I have a problem with deciding algorithm for color quantization. The image that I want to do color quantization is an RGB image with resolution 512 x 512. I want to reduce the color value in the pixel to reduce the image size.

I don't want to use the popular algorithm k-means. And I found this mean shift algorithm.

Mean shift is a clustering algorithm (same as k-means) that have certain centroids and window (each centroids have 1) to look for densest part in its window then move the centroid into the densest part. It will keep going like that until it converge with another centroid and not moving anymore.

Is it possible to use mean shift in color quantization? Because both k-means and mean shift are clustering algorithms but all I found is image segmentation for mean algorithm and k-means for color quantization?

  • @DocBrown I add some details about the problems but maybe is still can be confusing Jan 28, 2019 at 7:00

1 Answer 1


Sure it can.

I am pretty sure I did not understand mean shift in full. But it is quite clear it is a clustering algorithm (well, I think it is more a class of algorithms, nothing which you can just implement without making further decisions about some algorithmic details). But let us assume you got an implementation, then apply the algorithm in some appropriate color space for a given image. Afterwards calculate the center of each cluster. Then replace the color of each point by the center value of its cluster.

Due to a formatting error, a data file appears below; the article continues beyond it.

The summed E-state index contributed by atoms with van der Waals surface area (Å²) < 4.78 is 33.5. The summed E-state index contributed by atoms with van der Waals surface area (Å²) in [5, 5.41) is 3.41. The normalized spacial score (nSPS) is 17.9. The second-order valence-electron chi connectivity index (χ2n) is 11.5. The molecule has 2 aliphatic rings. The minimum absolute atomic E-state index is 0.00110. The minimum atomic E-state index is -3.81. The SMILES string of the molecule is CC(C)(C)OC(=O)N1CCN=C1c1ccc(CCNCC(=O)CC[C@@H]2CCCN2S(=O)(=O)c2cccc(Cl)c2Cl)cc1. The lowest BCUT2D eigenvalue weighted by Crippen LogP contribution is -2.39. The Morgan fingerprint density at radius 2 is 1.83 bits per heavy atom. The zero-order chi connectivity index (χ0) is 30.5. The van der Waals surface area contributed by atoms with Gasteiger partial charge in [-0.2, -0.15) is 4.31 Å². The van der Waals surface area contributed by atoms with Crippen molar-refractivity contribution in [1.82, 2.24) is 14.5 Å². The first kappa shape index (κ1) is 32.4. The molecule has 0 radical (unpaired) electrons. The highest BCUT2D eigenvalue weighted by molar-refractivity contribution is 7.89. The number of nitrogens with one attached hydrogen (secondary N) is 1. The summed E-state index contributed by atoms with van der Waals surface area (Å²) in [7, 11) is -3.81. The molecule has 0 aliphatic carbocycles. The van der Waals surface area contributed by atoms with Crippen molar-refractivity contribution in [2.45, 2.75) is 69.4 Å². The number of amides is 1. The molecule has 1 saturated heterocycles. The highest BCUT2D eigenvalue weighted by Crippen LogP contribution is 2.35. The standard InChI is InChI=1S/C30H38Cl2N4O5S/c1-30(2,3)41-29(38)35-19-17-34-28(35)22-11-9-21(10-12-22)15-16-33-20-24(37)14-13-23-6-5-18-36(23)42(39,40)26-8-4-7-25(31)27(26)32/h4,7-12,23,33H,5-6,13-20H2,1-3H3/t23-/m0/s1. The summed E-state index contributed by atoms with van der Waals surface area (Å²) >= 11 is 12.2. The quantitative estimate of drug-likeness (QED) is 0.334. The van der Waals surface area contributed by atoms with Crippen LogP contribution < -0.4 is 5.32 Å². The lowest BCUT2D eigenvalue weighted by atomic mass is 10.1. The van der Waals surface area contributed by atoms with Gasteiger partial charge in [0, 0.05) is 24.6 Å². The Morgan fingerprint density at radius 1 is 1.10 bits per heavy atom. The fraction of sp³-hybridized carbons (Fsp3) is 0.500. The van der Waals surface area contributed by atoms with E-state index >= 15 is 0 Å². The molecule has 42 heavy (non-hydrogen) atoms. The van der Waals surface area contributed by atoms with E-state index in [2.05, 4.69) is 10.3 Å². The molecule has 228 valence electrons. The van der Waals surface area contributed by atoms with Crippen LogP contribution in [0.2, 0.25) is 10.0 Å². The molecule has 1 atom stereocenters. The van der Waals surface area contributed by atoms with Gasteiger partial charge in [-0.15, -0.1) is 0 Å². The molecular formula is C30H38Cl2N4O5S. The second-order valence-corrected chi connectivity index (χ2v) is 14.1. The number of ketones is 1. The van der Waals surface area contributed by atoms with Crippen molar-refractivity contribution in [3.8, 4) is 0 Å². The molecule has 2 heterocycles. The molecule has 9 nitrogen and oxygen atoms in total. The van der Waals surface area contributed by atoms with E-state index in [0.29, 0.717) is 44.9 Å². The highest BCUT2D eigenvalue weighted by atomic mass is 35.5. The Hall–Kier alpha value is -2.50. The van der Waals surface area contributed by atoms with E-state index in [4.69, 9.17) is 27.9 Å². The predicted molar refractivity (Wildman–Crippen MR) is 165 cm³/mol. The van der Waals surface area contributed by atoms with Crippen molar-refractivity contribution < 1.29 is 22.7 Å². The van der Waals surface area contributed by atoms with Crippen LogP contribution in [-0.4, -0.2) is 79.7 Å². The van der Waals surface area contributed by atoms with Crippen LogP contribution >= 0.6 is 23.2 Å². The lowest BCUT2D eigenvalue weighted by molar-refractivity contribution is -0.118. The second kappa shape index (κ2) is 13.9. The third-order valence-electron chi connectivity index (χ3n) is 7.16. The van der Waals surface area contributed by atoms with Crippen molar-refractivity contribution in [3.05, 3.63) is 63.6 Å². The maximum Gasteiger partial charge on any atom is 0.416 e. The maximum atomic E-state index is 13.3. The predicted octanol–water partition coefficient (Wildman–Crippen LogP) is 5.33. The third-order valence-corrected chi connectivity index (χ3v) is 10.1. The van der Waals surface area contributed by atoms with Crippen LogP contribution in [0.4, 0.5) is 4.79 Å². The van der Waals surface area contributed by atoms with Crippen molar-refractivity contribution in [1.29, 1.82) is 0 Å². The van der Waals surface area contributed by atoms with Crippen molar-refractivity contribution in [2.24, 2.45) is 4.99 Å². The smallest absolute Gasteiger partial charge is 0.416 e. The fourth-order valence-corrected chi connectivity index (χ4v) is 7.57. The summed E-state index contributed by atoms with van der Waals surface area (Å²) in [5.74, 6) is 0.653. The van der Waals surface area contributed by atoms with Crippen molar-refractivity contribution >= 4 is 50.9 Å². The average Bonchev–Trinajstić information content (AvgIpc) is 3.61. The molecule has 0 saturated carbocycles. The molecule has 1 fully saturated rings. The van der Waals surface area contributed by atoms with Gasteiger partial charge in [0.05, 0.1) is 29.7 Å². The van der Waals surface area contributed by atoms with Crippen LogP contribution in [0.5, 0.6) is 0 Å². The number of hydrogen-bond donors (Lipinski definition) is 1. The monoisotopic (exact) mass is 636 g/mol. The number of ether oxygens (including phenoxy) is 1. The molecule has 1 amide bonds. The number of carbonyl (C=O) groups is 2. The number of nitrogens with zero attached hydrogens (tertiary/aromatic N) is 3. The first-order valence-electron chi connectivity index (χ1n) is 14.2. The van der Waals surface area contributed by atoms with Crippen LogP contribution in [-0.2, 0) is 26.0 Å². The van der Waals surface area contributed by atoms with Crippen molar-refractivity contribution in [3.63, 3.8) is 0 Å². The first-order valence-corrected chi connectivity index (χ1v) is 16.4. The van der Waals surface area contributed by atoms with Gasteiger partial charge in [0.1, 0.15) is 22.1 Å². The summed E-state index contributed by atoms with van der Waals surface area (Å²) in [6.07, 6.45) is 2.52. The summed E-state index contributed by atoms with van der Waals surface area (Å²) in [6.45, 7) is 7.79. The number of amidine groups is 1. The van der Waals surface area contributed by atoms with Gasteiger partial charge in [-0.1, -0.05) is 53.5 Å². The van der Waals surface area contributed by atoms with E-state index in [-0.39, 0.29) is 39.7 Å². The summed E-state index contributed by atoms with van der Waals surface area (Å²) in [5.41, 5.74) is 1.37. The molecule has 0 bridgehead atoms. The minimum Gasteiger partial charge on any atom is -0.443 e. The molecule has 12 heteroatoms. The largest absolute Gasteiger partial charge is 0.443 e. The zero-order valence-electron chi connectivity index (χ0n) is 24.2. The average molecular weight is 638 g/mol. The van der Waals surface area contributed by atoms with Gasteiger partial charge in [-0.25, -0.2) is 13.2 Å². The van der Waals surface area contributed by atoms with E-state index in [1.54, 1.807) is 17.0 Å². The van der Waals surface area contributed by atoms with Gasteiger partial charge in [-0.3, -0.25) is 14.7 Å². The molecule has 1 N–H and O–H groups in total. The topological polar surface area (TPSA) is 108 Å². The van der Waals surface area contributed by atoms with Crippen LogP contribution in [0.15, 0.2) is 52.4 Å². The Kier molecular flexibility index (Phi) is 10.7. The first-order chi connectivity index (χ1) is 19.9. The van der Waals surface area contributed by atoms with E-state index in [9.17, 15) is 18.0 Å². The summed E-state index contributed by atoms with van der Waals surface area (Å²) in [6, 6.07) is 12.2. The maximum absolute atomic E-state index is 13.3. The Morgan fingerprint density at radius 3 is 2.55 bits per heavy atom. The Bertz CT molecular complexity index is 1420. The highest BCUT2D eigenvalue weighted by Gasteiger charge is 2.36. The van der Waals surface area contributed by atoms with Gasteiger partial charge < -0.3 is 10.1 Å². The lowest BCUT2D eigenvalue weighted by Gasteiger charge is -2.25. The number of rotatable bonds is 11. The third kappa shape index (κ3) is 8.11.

Opposed to k-means, one does not have to choose the number of colors for the clustering beforehand (instead, you have to choose a "kernel function" and/or "window size"). If that is really an advantage about k-means for your specific use case is something you have to decide for yourself.

Disclaimer: I have implemented an k-means color quantization algorithm some time ago by myself, took me some effort to get all the details right.

  • actually it's kind of an experiment using another clustering alogrithm, but I think i'm gonna stay with mean shift. But to summarize what you are saying, I'm suppose to think further about some algorithmic details right? Thanks for your answer really. Feb 1, 2019 at 11:37
  • 1
    @user10057710: you asked a "yes or no" question. I think the answer is "yes, it could work", based on the little I know about those color quantization algorithms. But the next step is to try "mean shift" out, get all the gory details right, and check if the results are useful for your use case, which is nothing I can really help you with.
    – Doc Brown
    Feb 1, 2019 at 11:44

Not the answer you're looking for? Browse other questions tagged or ask your own question.